Some people adore Zappos, the online shoe and clothing retailer, in the same way they adore their favorite rock band. Just mention the company’s name to a crowd within earshot and a chorus of “I just love that place!” will follow.
To CEO Tony Hsieh ’95, the reaction, italics included, reflects the success of Zappos’ 10 core values (see sidebar).
After earning his degree in computer science, Hsieh cofounded and then sold one of the earliest platforms for managing online advertising, LinkExchange, to Microsoft in 1998. With the profits from the sale, he started a venture capital/incubator firm, Venture Frogs, with fellow graduate Alfred Lin ’94 (Applied Mathematics). Hsieh, intrigued by one of the start-ups in the portfolio, quickly moved from outside investor to company insider to his present role. Lin made the move as well, becoming CFO/COO of Zappos.
With profiles in the Economist, CBS.com, and Fast Company, Hsieh is becoming the poster child of the kind of boss everyone wants. “My role is about creating an environment where employees feel empowered to come up with their own ideas for fulfilling that vision and growing the culture,” he says. With over $1 billion in sales last year, the combination of making the customer and employee king is empowering indeed.
Some people love Zappos in the same way they love their favorite rock band. Was that always the intention?
I think most people are initially drawn to Zappos because of our huge selection of shoes and clothing, but what creates the passionate loyalty from customers is our focus on customer service. This includes free shipping both ways, our 365-day return policy, our fast shipping, and the fact that we put our 1-800 number at the top of every single page of our website because we actually want to talk to our customers. We run our call center pretty differently from most call centers. The goal is to “Deliver WOW Through Service,” so we don't have scripts, call times, or upselling the way most call centers do.
Did you always intend to be an entrepreneur? And now that Zappos has become a more mature company, what, in your mind, does it mean to “be in charge”?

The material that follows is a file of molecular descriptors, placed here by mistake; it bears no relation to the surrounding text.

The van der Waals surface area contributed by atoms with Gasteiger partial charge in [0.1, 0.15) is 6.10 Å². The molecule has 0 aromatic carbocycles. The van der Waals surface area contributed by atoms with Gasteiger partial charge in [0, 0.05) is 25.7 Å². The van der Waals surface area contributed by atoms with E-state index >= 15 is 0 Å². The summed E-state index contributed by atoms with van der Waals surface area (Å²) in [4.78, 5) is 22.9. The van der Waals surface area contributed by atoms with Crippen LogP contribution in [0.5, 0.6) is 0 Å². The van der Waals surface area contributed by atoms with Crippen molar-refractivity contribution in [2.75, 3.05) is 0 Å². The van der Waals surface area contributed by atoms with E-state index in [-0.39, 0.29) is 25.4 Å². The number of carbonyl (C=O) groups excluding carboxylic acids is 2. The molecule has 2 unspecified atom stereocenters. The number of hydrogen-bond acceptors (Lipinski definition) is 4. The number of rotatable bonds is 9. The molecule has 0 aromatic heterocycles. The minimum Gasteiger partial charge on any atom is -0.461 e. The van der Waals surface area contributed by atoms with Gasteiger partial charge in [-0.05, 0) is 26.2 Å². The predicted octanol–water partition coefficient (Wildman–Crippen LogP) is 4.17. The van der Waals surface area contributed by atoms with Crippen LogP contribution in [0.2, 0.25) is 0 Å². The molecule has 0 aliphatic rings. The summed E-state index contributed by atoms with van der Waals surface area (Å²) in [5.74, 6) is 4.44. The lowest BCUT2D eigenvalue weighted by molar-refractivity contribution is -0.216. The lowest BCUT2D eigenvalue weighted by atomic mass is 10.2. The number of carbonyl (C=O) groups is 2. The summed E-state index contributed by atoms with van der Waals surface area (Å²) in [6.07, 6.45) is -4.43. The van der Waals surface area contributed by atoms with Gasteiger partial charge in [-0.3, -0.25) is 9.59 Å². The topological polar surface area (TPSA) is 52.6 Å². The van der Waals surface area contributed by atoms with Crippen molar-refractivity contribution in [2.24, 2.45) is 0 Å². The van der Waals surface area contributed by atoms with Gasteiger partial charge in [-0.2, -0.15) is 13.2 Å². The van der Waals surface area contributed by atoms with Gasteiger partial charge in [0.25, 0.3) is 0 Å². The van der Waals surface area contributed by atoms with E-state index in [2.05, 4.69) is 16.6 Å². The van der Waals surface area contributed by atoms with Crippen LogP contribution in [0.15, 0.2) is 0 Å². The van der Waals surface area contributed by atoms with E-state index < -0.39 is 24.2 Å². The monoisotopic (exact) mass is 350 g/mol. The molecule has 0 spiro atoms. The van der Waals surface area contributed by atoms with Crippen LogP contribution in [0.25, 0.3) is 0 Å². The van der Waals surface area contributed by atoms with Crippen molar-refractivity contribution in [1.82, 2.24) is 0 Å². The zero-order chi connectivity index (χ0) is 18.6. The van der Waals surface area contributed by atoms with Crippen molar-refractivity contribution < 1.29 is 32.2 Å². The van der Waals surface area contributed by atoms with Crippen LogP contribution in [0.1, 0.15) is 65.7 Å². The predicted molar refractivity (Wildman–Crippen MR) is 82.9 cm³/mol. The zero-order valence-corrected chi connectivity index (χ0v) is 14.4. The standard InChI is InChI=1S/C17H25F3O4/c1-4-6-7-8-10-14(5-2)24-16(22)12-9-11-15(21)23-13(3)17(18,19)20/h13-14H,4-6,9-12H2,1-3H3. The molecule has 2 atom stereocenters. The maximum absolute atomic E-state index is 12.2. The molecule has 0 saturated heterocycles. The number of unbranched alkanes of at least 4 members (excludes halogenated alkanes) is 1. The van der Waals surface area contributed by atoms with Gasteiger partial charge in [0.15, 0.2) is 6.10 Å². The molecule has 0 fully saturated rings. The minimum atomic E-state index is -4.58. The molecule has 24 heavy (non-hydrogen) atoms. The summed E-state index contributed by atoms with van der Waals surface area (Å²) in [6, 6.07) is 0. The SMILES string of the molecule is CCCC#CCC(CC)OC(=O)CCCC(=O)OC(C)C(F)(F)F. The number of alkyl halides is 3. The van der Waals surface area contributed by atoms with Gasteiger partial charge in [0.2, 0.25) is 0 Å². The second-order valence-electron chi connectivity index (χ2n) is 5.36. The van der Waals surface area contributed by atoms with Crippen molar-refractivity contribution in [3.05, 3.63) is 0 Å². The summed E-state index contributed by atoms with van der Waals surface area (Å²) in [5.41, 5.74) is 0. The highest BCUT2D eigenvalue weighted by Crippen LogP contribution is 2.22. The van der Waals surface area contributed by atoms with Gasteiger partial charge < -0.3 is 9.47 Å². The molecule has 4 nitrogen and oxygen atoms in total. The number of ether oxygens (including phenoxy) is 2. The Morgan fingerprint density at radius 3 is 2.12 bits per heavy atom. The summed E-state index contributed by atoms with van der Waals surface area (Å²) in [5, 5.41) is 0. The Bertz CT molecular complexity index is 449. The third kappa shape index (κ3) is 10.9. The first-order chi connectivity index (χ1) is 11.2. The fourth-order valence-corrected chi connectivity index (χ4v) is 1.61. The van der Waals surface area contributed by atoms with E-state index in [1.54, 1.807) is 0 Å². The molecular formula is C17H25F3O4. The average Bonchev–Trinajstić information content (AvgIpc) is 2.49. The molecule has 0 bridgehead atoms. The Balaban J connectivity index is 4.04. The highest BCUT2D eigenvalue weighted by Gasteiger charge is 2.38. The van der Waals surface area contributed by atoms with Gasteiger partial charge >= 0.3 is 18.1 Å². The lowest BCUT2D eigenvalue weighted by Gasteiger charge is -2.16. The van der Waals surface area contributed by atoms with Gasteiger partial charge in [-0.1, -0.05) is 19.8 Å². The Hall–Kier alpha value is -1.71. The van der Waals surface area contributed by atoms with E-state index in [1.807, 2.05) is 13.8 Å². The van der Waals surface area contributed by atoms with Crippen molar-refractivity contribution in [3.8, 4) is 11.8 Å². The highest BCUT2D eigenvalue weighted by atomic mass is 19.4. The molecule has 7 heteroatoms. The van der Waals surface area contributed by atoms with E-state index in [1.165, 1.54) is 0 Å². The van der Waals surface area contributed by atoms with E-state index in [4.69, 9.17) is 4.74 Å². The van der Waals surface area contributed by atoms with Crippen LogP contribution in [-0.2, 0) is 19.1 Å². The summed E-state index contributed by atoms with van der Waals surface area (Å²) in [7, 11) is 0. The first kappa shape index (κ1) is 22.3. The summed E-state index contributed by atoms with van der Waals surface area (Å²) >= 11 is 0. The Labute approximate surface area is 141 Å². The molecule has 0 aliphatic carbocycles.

I’ve been fairly entrepreneurial all my life. In middle school I ran a mail-order business, and while at Harvard I ran the Quincy House Grille and decided to expand the food selection there by investing in pizza ovens. Now that Zappos is a bigger company (we have about 1400 employees), being “in charge” is less about me trying to do everything and more about making sure that all of our employees understand the vision of Zappos being about the very best customer service and customer experience, as well as our focus on company culture. Every day, employees are coming up with new ideas of how to express our core values, both internally and externally, whether it’s an idea for making our offices more fun or an idea for how to make customers happier.
1. Deliver WOW Through Service
2. Embrace and Drive Change
3. Create Fun and a Little Weirdness
4. Be Adventurous, Creative, and Open-Minded
5. Pursue Growth and Learning
6. Build Open and Honest Relationships With Communication
7. Build a Positive Team and Family Spirit
8. Do More With Less
9. Be Passionate and Determined
10. Be Humble
What was it like when Microsoft purchased LinkExchange? Did it seem surreal?
At LinkExchange, I remember when it was a lot of fun when it was just 5 or 10 of us working around the clock, sleeping under our desks, and having no idea what day of the week it was. But we didn’t know to pay attention to company culture, so by the time we were 100 people, the culture of the company had gone completely downhill. That was actually one of the main reasons why we decided to sell the company. I wanted to make sure the same mistake didn’t happen at Zappos. Our belief is that if we get the culture right, most of the other stuff, like delivering great customer service or building a long-term enduring brand, will happen naturally on its own.